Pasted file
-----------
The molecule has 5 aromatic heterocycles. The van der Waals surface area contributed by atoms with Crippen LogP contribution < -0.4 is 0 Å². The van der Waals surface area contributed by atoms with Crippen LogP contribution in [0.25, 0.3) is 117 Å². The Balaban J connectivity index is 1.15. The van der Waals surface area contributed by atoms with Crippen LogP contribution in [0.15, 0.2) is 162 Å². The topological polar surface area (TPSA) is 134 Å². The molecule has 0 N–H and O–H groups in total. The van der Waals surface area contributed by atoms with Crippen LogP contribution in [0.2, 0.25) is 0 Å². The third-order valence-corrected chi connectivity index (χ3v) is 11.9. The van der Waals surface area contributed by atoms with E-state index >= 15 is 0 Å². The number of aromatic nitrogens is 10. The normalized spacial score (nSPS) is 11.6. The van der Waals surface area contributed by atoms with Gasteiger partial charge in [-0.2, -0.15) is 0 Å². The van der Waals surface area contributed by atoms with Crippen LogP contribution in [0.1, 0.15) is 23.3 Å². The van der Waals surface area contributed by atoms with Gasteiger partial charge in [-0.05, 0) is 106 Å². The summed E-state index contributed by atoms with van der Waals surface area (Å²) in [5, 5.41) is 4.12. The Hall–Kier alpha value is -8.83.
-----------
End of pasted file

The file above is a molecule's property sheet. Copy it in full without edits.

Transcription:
The molecule has 5 aromatic heterocycles. The van der Waals surface area contributed by atoms with Crippen LogP contribution < -0.4 is 0 Å². The van der Waals surface area contributed by atoms with Crippen LogP contribution in [0.25, 0.3) is 117 Å². The Balaban J connectivity index is 1.15. The van der Waals surface area contributed by atoms with Crippen LogP contribution in [0.15, 0.2) is 162 Å². The topological polar surface area (TPSA) is 134 Å². The molecule has 0 N–H and O–H groups in total. The van der Waals surface area contributed by atoms with Crippen LogP contribution in [0.2, 0.25) is 0 Å². The third-order valence-corrected chi connectivity index (χ3v) is 11.9. The van der Waals surface area contributed by atoms with E-state index >= 15 is 0 Å². The number of aromatic nitrogens is 10. The normalized spacial score (nSPS) is 11.6. The van der Waals surface area contributed by atoms with Gasteiger partial charge in [-0.2, -0.15) is 0 Å². The van der Waals surface area contributed by atoms with Crippen LogP contribution in [0.1, 0.15) is 23.3 Å². The van der Waals surface area contributed by atoms with Gasteiger partial charge in [-0.05, 0) is 106 Å². The summed E-state index contributed by atoms with van der Waals surface area (Å²) in [5, 5.41) is 4.12. The Hall–Kier alpha value is -8.83.